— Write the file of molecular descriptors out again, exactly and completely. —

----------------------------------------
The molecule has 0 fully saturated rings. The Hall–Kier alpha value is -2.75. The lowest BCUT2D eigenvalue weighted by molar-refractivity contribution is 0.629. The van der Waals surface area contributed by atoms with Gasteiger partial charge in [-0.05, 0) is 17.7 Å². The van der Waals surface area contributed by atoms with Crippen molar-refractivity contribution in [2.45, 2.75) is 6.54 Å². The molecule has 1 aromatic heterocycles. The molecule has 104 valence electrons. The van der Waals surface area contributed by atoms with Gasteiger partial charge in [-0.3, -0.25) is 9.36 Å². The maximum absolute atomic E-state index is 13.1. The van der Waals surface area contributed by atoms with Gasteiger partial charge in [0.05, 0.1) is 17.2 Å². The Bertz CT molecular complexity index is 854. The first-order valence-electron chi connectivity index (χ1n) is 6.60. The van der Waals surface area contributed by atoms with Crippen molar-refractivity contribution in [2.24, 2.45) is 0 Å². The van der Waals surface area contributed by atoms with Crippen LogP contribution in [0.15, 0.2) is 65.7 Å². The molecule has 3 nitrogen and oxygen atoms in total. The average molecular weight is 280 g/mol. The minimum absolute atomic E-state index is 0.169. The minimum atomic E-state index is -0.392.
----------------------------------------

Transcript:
The molecule has 0 fully saturated rings. The Hall–Kier alpha value is -2.75. The lowest BCUT2D eigenvalue weighted by molar-refractivity contribution is 0.629. The van der Waals surface area contributed by atoms with Gasteiger partial charge in [-0.05, 0) is 17.7 Å². The van der Waals surface area contributed by atoms with Crippen molar-refractivity contribution in [2.45, 2.75) is 6.54 Å². The molecule has 1 aromatic heterocycles. The molecule has 104 valence electrons. The van der Waals surface area contributed by atoms with Gasteiger partial charge in [-0.3, -0.25) is 9.36 Å². The maximum absolute atomic E-state index is 13.1. The van der Waals surface area contributed by atoms with Gasteiger partial charge in [0.05, 0.1) is 17.2 Å². The Bertz CT molecular complexity index is 854. The first-order valence-electron chi connectivity index (χ1n) is 6.60. The van der Waals surface area contributed by atoms with Crippen molar-refractivity contribution in [2.24, 2.45) is 0 Å². The van der Waals surface area contributed by atoms with Crippen LogP contribution in [0.15, 0.2) is 65.7 Å². The molecule has 3 nitrogen and oxygen atoms in total. The average molecular weight is 280 g/mol. The minimum absolute atomic E-state index is 0.169. The minimum atomic E-state index is -0.392.